Where is veterinary medicine now and beyond?

Companion animals such dogs and cats are now outnumbering children, and many new animals are welcomed into the family each year. The importance of medical care for animals is increasing year by year, and the number of pet insurance subscriptions has nearly doubled in five years. In fact, an increasing number of veterinarians are adopting advanced treatment methods that have been put to practical use on humans, and the number of medical examinations at university hospitals and specialized secondary medical facilities that are responsible for advanced medical care for animals is increasing by years. This reflects the size of the domestic market for animal health care continues to grow at an annual average rate of 5%.


Under these circumstances, regenerative medicine for animals is progressing little by little. Through the efforts of some devoted veterinary hospitals, they have prepared advanced facilities within the hospital with their own funds, in order to prepare cells that can be used for treatment by making full use of complex cell culture methods cultivated through research (i.e., in-house preparation or in-hospital preparation). However, there are still many challenges such as “burden on the donor animal”. In order to collect fat that is the source of cells, the donor animal, which may be a sick or injured animal (autologous) or a healthy animal (xenogeneic) is put under general anesthesia in many cases. It must be collected by surgery, and a great physical burden is unavoidable. There is also the issue of “uniformity of quality”. Because culture methods might differ slightly from hospital to hospital, and differences in donor animals are also reflected in cell functions; hence, it is not always possible to obtain cells of the same quality. This makes it difficult to conduct controlled scientific verification of the efficacy and safety of treatments, and the effects are often overestimated or underestimated. Not to mention that the time needed upon the start of treatment. In the case of autologous cell transplantation, it generally takes time to prepare the cells, and treatment cannot be started immediately (this can be avoided in the case of allogeneic cell transplantation). And finally, the issue of manufacturing efficiency. When autologous cells are prepared in-hospital, each treatment is made-to-order. Even in the case of allogeneic cells, the number of cells that can be obtained from one individual is limited, and it is not easy to match the quality of cells for each donor.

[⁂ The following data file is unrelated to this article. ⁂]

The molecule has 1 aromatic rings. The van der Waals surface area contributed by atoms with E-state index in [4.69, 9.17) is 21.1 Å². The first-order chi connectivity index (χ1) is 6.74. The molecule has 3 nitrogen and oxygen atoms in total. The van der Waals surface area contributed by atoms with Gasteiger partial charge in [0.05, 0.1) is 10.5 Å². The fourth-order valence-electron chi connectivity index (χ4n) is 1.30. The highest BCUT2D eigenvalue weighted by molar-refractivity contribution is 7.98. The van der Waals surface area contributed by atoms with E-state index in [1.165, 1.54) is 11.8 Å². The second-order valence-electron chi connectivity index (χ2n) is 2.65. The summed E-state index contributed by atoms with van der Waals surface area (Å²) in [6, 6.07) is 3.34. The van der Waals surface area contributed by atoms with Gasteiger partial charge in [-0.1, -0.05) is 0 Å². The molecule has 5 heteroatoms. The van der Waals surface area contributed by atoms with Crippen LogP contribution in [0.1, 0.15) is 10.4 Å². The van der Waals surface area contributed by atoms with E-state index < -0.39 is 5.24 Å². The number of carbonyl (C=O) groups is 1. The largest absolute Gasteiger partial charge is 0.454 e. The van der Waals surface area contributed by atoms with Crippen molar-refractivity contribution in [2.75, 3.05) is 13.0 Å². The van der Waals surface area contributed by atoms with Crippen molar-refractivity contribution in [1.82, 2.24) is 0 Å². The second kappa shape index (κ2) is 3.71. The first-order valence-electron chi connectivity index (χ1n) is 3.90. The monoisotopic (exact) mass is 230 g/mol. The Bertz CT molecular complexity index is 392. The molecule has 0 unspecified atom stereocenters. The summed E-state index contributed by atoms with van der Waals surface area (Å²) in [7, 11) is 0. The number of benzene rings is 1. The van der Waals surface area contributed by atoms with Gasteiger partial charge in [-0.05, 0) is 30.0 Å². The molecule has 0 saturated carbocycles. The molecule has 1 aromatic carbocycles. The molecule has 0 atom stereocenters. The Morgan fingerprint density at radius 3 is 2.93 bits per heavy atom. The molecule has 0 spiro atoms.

Vetanic believes that these challenges can be overcome by using iPS cells.

Once iPS cells are established, a large number of cells with the same properties can be obtained, and it is possible to manufacture regenerative medicine products with uniform, stable efficacy and safety. Using iPS cells as a raw material also eliminates the need for donors and avoids physical invasion of animals. In addition, it is possible to increase production efficiency by culturing large amounts of cells, and products made in this way can be stored under ultra-cryogenic conditions, so treatment can be started quickly when necessary. In other words, we believe that accessible regenerative medicine will be able to put into practice.

iPS cells are called totipotent cells and can be induced to differentiate into various cells. In addition, it is known that MSCs themselves not only have the potential to treat various diseases, but can also be differentiated into other cells. We believe that sustainable regenerative medicine can be put into practice by bring such diverse product development without imposing a burden on donors.

The regenerative medicine that Vetanic aims for is to make animal-friendly, accessible and sustainable animal regenerative medicine that is easy for families to use come true.

  • Autologous and allogeneic cell transplantation

    Autologous cell transplantation is the transplantation of the patient's own cells. The characteristic benefit is that since it is your own cells, the risk of immune rejection is extremely low and the safety is high. On the other hand, once the treatment plan has been decided after a medical examination, cells need to be harvested from the patient and made it from the scratch; hence, it takes time before they can be used as a treatment.

    Allogeneic cell transplantation is regenerative medicine that uses the cells of different individuals other than the patient. The characteristic benefit is that since it uses cells of other individual, it is possible to prepare a large number of cells in advance, a stable supply is also possible, and the cost is low. On the other hand, it is necessary to use cells that are less susceptible to immune rejection and to devise ways to make them less susceptible. It is sometimes used as a stop-gap treatment for autologous cells.

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